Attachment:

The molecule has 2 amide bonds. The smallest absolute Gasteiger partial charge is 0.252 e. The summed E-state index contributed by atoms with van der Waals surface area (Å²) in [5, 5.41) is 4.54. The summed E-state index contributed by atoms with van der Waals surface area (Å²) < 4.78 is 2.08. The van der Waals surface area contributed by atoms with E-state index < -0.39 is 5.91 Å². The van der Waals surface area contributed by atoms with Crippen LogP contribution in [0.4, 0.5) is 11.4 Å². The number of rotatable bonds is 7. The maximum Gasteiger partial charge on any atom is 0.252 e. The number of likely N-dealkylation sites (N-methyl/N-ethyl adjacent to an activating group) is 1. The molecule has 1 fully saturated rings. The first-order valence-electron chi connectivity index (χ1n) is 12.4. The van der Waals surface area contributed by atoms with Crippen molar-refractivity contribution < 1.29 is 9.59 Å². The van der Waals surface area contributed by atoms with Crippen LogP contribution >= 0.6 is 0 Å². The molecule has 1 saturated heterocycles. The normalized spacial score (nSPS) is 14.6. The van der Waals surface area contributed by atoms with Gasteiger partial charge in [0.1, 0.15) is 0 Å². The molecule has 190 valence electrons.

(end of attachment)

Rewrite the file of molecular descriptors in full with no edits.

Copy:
The molecule has 2 amide bonds. The smallest absolute Gasteiger partial charge is 0.252 e. The summed E-state index contributed by atoms with van der Waals surface area (Å²) in [5, 5.41) is 4.54. The summed E-state index contributed by atoms with van der Waals surface area (Å²) < 4.78 is 2.08. The van der Waals surface area contributed by atoms with E-state index < -0.39 is 5.91 Å². The van der Waals surface area contributed by atoms with Crippen LogP contribution in [0.4, 0.5) is 11.4 Å². The number of rotatable bonds is 7. The maximum Gasteiger partial charge on any atom is 0.252 e. The number of likely N-dealkylation sites (N-methyl/N-ethyl adjacent to an activating group) is 1. The molecule has 1 fully saturated rings. The first-order valence-electron chi connectivity index (χ1n) is 12.4. The van der Waals surface area contributed by atoms with Crippen molar-refractivity contribution < 1.29 is 9.59 Å². The van der Waals surface area contributed by atoms with Crippen LogP contribution >= 0.6 is 0 Å². The molecule has 1 saturated heterocycles. The normalized spacial score (nSPS) is 14.6. The van der Waals surface area contributed by atoms with Gasteiger partial charge in [0.1, 0.15) is 0 Å². The molecule has 190 valence electrons.